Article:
Why D

In my free time, I’ve been trying to work with cpp lately, but have found many aspects of the process frustrating (dependency management, and compile time in particular). I was working though the backlog of the CppCast and came across the D episode, and Andrei Alexandrescu made a convincing pitch. D seemed like a good opportunity to explore some of the ideas I’m interested in, without long compile times, and difficulties of including libraries.

Why JSON (de)serialization

The xml and json libraries are among the first things I check when looking at a language. Most standard libraries offer a primitive library that produces a map that is a key value parsed from output to a string. Serializing and deserializing objects with these is tedious and can lead to frustrating runtime errors. Go’s standard library is the only compiled option I’ve seen that handles serialization satisfactorily.

There wasn’t an existing library for D that behaves this way. And D’s compile time reflection makes this an interesting project. I’m excited to see if could perform better than the runtime reflection that Go offers (benchmarks to come). The current state (as of writing) can be seen here.

##Using Templates and compile time logic

Working with templates is much easier in D than in Cpp, because the error messages are much more helpful. It might simply be terseness. There is still a stack off messages, but they are easier to read (as a relative novice).

This was a challenge for me though. Because much of the logic was being performe at compile time. Between templates and compile time expressions (enum) and reflection, it was rather different than most coding I do at my day job (Javascript & Ruby). Good thing D compiles quickly!

Some interesting code can be see in the first few lines of the Unmarshall (deserialize) method:

void Unmarshall(T)(ref T obj, in JSONValue json){
  enum auto isArray = isDynamicArray!T; 

  // handle arrays
  static if(isArray){
    foreach(el ; json.array){
      obj.length++;
      auto child = new ElementType!T;
      JSONInflater.Unmarshall(child, el);
      obj[$ - 1] = child;
    }

  } 

	//.... parse other types
}

The first check is if the passed object is an array, this arrayness is evaluated at compile time via enum. If obj is an array then a new element is created for each member of the json array. Then that child is unmarshalled and stored in the newly create array.

Handling Objects and their Attributes

else {
    // handle signular elements
    enum auto fnt = FieldNameTuple!T;
    
		// create map from name to type
    foreach(k; fnt){
      if(!(k in json)) continue;

      alias fieldType = typeof(__traits(getMember, T, k));
      enum auto isBasic = isBasicType!fieldType || isNarrowString!fieldType;
      enum auto isSArray = isStaticArray!fieldType;
      enum auto isDArray = isDynamicArray!fieldType;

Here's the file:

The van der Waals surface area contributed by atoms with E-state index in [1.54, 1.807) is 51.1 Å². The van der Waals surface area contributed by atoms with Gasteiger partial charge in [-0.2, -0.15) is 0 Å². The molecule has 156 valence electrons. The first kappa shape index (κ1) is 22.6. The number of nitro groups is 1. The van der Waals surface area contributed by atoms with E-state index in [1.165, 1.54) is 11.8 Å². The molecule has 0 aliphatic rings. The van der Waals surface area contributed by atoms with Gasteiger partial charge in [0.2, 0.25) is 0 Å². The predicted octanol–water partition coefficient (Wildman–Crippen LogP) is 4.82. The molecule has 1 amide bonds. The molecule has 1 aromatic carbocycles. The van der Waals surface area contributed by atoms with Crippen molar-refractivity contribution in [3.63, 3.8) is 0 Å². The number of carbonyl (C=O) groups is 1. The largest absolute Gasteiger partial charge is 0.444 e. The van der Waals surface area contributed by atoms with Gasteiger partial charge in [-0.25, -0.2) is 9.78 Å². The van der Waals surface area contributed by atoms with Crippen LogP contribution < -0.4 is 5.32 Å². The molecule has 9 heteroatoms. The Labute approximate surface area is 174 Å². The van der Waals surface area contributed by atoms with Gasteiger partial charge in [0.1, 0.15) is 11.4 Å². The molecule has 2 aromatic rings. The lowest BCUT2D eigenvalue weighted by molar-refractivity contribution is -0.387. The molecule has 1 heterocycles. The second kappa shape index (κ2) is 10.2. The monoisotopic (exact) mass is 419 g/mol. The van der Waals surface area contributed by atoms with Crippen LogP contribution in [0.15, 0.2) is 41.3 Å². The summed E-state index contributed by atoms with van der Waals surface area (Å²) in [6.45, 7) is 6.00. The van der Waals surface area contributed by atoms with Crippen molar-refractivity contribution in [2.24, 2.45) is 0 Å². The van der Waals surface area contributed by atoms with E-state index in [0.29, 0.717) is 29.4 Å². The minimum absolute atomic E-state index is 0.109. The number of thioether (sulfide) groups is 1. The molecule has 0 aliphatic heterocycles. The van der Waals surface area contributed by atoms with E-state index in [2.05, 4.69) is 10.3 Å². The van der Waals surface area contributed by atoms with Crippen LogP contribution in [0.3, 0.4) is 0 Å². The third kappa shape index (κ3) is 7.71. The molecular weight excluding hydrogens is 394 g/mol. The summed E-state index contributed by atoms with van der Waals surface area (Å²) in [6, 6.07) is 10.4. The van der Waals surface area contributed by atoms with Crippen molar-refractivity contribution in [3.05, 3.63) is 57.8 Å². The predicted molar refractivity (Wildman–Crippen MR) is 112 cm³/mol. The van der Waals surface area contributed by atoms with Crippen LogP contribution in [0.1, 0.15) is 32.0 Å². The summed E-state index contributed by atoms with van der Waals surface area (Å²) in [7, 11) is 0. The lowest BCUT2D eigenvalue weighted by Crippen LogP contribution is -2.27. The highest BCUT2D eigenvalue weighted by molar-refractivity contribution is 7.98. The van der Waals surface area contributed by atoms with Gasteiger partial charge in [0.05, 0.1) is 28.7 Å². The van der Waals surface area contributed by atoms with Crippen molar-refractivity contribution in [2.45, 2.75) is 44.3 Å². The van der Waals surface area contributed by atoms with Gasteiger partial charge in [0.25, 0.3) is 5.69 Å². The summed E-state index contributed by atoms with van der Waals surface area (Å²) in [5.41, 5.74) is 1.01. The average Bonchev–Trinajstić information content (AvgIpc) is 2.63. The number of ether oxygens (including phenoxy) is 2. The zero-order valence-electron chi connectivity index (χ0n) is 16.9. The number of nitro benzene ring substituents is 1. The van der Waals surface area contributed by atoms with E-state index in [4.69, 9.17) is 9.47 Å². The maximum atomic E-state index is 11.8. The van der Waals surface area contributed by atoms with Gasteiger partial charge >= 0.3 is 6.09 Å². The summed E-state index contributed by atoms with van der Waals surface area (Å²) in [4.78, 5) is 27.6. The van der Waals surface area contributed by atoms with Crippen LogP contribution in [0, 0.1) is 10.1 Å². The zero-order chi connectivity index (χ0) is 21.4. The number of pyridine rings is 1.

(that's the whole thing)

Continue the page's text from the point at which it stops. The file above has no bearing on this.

auto jsonField = json[k];

      static if(isBasic){

        switch(jsonField.type){
          case JSON_TYPE.INTEGER:
            __traits(getMember, obj, k) = to!(fieldType)(jsonField.integer);
            break;
          case JSON_TYPE.FLOAT:
            __traits(getMember, obj, k) = to!(fieldType)(jsonField.floating);
            break;
          case JSON_TYPE.STRING:
            __traits(getMember, obj, k) = to!(fieldType)(jsonField.str);
            break;
          default:
            writefln("Don't know how to handle: %s", jsonField.type);
        }

      } else static if(isSArray){
        std.stdio.stderr.writeln("Don't support static arrays"); 

      } else static if(isDArray){
        JSONInflater.Unmarshall(__traits(getMember, obj, k), jsonField);

      } else {
        auto child = new fieldType;
        JSONInflater.Unmarshall(child, jsonField);
        __traits(getMember, obj, k) = child;
      }
	}
}

This is a bit trickier. Firstly each field in the type is visited after fetching them with FieldNameTuple. Then the corresponding json field is visited, and the json field type is used to pull info out. The value is then converted to the fieldType using to.

There are two recursive cases involving dynamic arrays and… everything else. Currently I don’t have checking for objects (structs, unions, classes) working. (edit. was able to check using isAggregateType!). If it isn’t a basic type, or an array, then Unmarshaller assumes its an object and recurses to create it. isNested didn’t seem to work, will have to revisit

Serialization (Marshalling) is pretty similar, only a bit simpler since only one instruction is needed to cover all the basic types. See here.

Ease of use

So far this library is as simple to use (for the base case) as the go lib. See the example code here. Simply defining the class and feeding it to the unmarshall method seems to do the trick.

Conclusion

Compile time reflection seems perfect for this problem. All the information needed to structure the serialization should be available during compile time, including for additional features like serialized field name customization, or checking camel/underscore/hyphen seperation. I’m going to push compile time logic as far as possible, add attributes to allow for field name customization, and benchmark the app against Go with some large json files.

I’m excited to take this further. It’s still very early, but D is fun to program in so far. I like the simplicity of package management, the speed of compilation, and the familiarity of (most) syntax. After tests and benchmarks I’ll get the package ready to publish!